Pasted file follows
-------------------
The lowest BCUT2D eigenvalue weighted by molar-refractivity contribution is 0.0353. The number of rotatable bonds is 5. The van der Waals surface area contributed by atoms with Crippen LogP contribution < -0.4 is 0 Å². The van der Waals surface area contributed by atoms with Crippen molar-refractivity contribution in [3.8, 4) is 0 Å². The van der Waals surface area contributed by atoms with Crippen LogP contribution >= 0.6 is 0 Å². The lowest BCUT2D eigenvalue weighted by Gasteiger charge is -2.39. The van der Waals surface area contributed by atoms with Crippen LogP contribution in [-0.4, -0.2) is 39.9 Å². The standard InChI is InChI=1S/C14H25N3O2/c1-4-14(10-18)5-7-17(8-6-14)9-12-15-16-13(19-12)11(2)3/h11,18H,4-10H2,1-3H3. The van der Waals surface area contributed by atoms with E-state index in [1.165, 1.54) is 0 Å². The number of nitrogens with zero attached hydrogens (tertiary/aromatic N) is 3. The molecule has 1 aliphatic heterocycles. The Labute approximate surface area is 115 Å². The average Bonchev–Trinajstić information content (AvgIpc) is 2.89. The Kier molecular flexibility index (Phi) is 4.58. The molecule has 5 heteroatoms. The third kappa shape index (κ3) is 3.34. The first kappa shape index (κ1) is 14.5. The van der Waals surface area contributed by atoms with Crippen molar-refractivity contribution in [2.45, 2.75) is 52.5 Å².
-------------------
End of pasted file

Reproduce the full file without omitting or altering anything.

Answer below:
The lowest BCUT2D eigenvalue weighted by molar-refractivity contribution is 0.0353. The number of rotatable bonds is 5. The van der Waals surface area contributed by atoms with Crippen LogP contribution < -0.4 is 0 Å². The van der Waals surface area contributed by atoms with Crippen molar-refractivity contribution in [3.8, 4) is 0 Å². The van der Waals surface area contributed by atoms with Crippen LogP contribution >= 0.6 is 0 Å². The lowest BCUT2D eigenvalue weighted by Gasteiger charge is -2.39. The van der Waals surface area contributed by atoms with Crippen LogP contribution in [-0.4, -0.2) is 39.9 Å². The standard InChI is InChI=1S/C14H25N3O2/c1-4-14(10-18)5-7-17(8-6-14)9-12-15-16-13(19-12)11(2)3/h11,18H,4-10H2,1-3H3. The van der Waals surface area contributed by atoms with E-state index in [1.165, 1.54) is 0 Å². The number of nitrogens with zero attached hydrogens (tertiary/aromatic N) is 3. The molecule has 1 aliphatic heterocycles. The Labute approximate surface area is 115 Å². The average Bonchev–Trinajstić information content (AvgIpc) is 2.89. The Kier molecular flexibility index (Phi) is 4.58. The molecule has 5 heteroatoms. The third kappa shape index (κ3) is 3.34. The first kappa shape index (κ1) is 14.5. The van der Waals surface area contributed by atoms with Crippen molar-refractivity contribution in [2.45, 2.75) is 52.5 Å².